Al-Wasel tells Raseef22 that the banning of songs was counterproductive, as it led to the spread of pornographic songs in private parties and gatherings.
However, beginning with the ‘70s onward, many of these banned songs made their way onto bootlegged cassette-tapes, sold out of the sight of censors amid a high demand, Al-Wasel says.
Talal Maddah - Hubbak Sabani
In 1960, singer Talal Maddah was imprisoned for his song Hubbak Sabani (Your Love Has Enslaved Me), written by the Emir Musa’ed bin Abdul Aziz. Saudis heard the song for the first time on the Palestinian radio.
The song was recorded in Beirut, and talks about a lover’s desire for his woman, and his wish to touch her clothes, drink her coffee, as he pays tribute to the bed that once drew them together.
He was arrested upon returning to Saudi Arabia, prompting singer and composer Tareq Abdel Hakim to lobby in his favor for a pardon from the Emir Abdullah Al-Faisal, according to Al-Wasel.
Taher Al-Ahsa’i and Abdullah Al-Janoubi - Habb Al-Hawaa
Taher Al-Ahsa’i and Abdulah Al-Janoubi were arrested for the song, Habb Al-Hawaa (Desire Took Flight). The song was not recorded until 1967, by Eid Bou Seif.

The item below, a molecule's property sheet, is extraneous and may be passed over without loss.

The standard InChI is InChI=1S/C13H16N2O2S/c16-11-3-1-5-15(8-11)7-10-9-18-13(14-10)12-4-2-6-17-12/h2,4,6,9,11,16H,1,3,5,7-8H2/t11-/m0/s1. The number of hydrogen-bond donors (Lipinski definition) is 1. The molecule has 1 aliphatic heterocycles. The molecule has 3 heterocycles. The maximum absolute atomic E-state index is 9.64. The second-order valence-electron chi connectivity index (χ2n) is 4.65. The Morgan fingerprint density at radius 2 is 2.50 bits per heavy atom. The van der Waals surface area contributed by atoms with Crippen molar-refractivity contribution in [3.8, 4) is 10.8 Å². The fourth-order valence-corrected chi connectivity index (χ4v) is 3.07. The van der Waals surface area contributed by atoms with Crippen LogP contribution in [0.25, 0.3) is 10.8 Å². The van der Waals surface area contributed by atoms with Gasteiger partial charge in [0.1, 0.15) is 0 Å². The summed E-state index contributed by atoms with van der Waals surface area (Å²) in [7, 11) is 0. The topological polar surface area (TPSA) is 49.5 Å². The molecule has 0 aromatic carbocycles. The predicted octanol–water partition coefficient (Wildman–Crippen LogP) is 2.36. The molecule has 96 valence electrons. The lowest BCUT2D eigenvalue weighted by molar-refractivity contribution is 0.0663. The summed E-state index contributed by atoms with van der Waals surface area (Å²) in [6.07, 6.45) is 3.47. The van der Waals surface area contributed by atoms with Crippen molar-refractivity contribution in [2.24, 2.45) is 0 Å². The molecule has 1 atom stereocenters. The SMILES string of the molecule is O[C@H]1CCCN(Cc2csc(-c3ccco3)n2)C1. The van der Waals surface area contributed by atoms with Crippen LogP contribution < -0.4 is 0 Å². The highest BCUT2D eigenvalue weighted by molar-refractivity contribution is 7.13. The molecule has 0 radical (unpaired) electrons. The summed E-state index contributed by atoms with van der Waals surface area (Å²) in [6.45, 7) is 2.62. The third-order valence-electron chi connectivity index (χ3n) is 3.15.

In an interview with Saudi newspaper Al-Riyadh, Taher Al-Ahsa’i attributed his imprisonment to a mix-up on the Saudi authorities’ part between him and Eissa Al-Ahsa’i, who sang the song then fled to Kuwait.
However, Abdullah Al-Janoubi commented on Taher’s theory in the same newspaper, saying that Eissa did not sing the song, but that it was sung by another artist. However, he affirmed that the authorities arrested them on the suspicion that they had sung and recorded the song, as the government did not have the technology to distinguish the voices at the time. Nonetheless, they were later exonerated and released.
Fawzy Mahsoun - Qif Bel Tawaf
The song Qif Bel Tawaf (Stand in the Circumambulation) by Saudi singer Fawzy Mahsoun was banned from the radio in the kingdom. The lyrics were written by Saudi poet Amro Bin Rubai’a, and evoke the atmosphere of the Hajj during the Qurayshi era. In one scene, a young man falls in love with a woman during the circuit around the Ka’aba.
The Permanent Ban Against Ajras Band
The Bahraini Ajras (Bells) band was formed by siblings Suleiman, Khalifa, and Mariam Zeeman, along with Huda Abdel Kareem, in 1982.
The band was known for politicized songs, released in various albums. The ban against producing their music in Saudi Arabia did not prevent the smuggling of their album entitled Nar Al-Nashama, as well as Suleiman Zeeman’s solo album Ya Abou Al-Fa’ayel and Huda Abdullah’s Ghanawy Al-Shouq (Songs of Passion), both released in 1990.
Aref Al-Zayani and the Siege of Beirut
In 1985, the song Beirut, written by Bahraini poet Selim Abdul Raouf and composed and sung by Aref Al-Zayani, was banned from Saudi Arabia, and removed from his first album. The ban was due to the lyrics about the Siege of Beirut, in which he sings that he “will not die” so long as he is in Beirut.
Khaled Al-Sheikh - Ughniyat Hubb ‘Ala Al-Saleeb
When Bahraini singer Khaled Al-Sheikh came out with his musical rendition of celebrated Syrian poet Nizar Qabbani’s verses in his album Kamanga (Guitar) in 1986, the song was removed from the tape in the Saudi market.